From my very first introductory philosophy course in university, I was hooked. I loved the wild discussions, the crazy questions, the mind-expanding thought experiments. I especially loved the seeming possibility that anyone — regardless of age, sex, race, or class — could, through sheer thought, solve a thorny problem people have been wrestling with for thousands of years.
I was particularly drawn to questions about consciousness and its relationship to matter. Can the mind be reduced to the brain? What is qualia? How do we study it? What is a mental representation? Ideas like eliminative materialism boggled my mind: How could mental states not really exist when I was sitting in class experiencing the world around me? Is consciousness real? Is conscious experience really a hallucination? What, then, is reality? As I worked late into the night trying to solve the mind-body problem, I fell in love with philosophy. It was like a drug.
As a young person, the possibility of becoming a philosopher intrigued me. I loved the readings, the questions, the distinctive style of discussion. I poured my heart and soul into my thesis papers. I admired my professors, who seemed to be living the dream life: getting paid to think, write, and talk about philosophy all day long. I set my sights on graduate school.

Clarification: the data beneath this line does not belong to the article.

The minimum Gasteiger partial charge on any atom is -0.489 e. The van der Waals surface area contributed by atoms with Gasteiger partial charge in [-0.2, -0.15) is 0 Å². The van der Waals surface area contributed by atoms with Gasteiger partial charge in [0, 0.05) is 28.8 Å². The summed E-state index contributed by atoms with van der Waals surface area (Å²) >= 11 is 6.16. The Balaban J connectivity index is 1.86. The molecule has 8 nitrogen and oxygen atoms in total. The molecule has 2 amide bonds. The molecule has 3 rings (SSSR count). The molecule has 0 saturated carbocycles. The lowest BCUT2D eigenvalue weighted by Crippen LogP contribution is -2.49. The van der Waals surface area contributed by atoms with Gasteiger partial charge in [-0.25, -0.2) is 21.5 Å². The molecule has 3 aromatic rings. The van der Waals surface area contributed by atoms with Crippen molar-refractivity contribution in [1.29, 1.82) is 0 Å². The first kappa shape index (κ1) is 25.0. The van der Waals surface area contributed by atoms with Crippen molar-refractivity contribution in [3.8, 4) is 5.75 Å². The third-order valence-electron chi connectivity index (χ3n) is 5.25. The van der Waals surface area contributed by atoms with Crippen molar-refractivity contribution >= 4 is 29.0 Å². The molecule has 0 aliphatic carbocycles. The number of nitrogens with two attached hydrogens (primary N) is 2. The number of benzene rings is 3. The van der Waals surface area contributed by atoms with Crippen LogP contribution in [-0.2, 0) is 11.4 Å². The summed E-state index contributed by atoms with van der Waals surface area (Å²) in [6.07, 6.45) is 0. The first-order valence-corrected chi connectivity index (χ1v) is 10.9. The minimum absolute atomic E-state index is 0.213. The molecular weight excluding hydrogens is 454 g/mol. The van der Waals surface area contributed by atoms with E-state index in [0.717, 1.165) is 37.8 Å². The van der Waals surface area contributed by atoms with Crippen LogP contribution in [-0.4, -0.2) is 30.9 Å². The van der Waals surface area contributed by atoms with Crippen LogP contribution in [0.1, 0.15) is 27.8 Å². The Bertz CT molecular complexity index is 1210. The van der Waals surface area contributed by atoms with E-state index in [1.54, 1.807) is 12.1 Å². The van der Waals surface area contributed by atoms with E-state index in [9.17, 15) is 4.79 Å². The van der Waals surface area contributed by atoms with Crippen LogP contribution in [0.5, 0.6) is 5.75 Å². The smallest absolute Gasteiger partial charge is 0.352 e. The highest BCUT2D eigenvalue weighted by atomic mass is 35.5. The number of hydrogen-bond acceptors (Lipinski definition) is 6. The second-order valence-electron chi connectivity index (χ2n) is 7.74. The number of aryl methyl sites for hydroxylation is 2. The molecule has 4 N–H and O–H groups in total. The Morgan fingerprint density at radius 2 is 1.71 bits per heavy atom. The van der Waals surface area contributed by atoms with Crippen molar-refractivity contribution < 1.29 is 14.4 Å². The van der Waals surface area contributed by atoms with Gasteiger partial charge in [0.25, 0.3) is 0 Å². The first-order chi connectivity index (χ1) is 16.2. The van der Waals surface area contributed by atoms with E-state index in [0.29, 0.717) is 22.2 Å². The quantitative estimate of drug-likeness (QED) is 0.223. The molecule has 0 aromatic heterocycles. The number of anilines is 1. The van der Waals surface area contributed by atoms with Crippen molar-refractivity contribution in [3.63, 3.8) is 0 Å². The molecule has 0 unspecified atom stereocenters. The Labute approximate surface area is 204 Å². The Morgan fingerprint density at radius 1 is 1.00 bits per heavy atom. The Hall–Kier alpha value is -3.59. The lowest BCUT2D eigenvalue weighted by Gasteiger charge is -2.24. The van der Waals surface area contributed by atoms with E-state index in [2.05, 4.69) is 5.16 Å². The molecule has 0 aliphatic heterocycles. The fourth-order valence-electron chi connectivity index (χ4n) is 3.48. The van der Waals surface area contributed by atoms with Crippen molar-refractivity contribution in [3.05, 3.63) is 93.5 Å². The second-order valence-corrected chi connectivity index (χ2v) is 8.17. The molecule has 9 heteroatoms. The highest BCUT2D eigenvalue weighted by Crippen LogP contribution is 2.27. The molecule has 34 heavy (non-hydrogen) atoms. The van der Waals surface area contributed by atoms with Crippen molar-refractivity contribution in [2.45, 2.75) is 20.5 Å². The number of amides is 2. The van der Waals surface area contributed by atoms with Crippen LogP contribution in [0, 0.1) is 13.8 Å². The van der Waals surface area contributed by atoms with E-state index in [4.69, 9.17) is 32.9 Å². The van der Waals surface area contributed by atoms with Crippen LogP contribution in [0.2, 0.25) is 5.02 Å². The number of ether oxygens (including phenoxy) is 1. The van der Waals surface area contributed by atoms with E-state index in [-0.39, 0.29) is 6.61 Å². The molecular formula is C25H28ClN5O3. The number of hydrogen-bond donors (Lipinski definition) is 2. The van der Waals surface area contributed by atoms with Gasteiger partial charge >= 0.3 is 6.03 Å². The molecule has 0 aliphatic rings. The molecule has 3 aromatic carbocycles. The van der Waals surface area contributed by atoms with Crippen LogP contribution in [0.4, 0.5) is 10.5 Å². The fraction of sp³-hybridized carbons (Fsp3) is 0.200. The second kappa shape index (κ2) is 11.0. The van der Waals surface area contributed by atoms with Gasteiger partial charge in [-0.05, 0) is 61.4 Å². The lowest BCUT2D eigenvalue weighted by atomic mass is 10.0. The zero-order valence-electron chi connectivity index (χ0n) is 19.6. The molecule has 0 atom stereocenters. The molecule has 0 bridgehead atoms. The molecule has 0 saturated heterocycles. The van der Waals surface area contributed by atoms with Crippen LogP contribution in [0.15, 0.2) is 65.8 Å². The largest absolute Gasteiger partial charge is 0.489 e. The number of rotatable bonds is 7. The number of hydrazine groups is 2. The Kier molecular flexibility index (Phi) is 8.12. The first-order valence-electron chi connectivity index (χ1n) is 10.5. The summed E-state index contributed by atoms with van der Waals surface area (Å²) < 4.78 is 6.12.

After completing a master’s in philosophy, I was accepted into one of the top 30 PhD programs in the U.S. My program, which focused on empirical methods, is known for its excellent connections to the neuroscience department. For the first few years, I was in heaven, reading and writing to my heart’s content. I spent every day thinking and talking about philosophy.
Then, I started talking to some of the older graduate students. I heard their horror stories about the job market. They told me stories about sending hundreds of applications and getting one phone interview (if they were lucky). I read anonymous comments on the Philosophy Smoker blog about the Eastern conference, where young job applicants would be taken into small hotel rooms and awkwardly interviewed. I read women’s horror stories about sexual harassment, along with countless tales and rumors about predatory male professors. I sought out anonymous message boards where jaded grad students talked shit about everyone and everything, revealing what they truly thought about women and trans people.